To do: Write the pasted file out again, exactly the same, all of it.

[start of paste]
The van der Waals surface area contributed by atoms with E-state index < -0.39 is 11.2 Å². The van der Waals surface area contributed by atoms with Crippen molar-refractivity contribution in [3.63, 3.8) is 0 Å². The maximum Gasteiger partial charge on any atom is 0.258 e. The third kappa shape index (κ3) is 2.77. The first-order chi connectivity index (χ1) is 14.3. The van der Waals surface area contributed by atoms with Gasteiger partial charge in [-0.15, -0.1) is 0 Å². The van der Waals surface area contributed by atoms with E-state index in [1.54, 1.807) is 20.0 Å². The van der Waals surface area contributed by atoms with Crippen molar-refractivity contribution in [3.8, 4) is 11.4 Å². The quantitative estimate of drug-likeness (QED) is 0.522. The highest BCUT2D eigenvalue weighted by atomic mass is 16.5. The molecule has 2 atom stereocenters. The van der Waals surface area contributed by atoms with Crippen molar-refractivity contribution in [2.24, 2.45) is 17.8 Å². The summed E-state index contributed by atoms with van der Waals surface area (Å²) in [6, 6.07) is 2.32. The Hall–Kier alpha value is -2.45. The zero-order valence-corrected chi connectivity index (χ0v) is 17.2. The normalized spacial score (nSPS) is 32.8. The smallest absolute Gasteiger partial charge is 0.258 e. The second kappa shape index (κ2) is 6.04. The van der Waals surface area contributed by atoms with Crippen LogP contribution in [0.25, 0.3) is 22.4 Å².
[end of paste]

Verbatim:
The van der Waals surface area contributed by atoms with E-state index < -0.39 is 11.2 Å². The van der Waals surface area contributed by atoms with Crippen molar-refractivity contribution in [3.63, 3.8) is 0 Å². The maximum Gasteiger partial charge on any atom is 0.258 e. The third kappa shape index (κ3) is 2.77. The first-order chi connectivity index (χ1) is 14.3. The van der Waals surface area contributed by atoms with Gasteiger partial charge in [-0.15, -0.1) is 0 Å². The van der Waals surface area contributed by atoms with E-state index in [1.54, 1.807) is 20.0 Å². The van der Waals surface area contributed by atoms with Crippen molar-refractivity contribution in [3.8, 4) is 11.4 Å². The quantitative estimate of drug-likeness (QED) is 0.522. The highest BCUT2D eigenvalue weighted by atomic mass is 16.5. The molecule has 2 atom stereocenters. The van der Waals surface area contributed by atoms with Crippen molar-refractivity contribution in [2.24, 2.45) is 17.8 Å². The summed E-state index contributed by atoms with van der Waals surface area (Å²) in [6, 6.07) is 2.32. The Hall–Kier alpha value is -2.45. The zero-order valence-corrected chi connectivity index (χ0v) is 17.2. The normalized spacial score (nSPS) is 32.8. The smallest absolute Gasteiger partial charge is 0.258 e. The second kappa shape index (κ2) is 6.04. The van der Waals surface area contributed by atoms with Crippen LogP contribution in [0.25, 0.3) is 22.4 Å².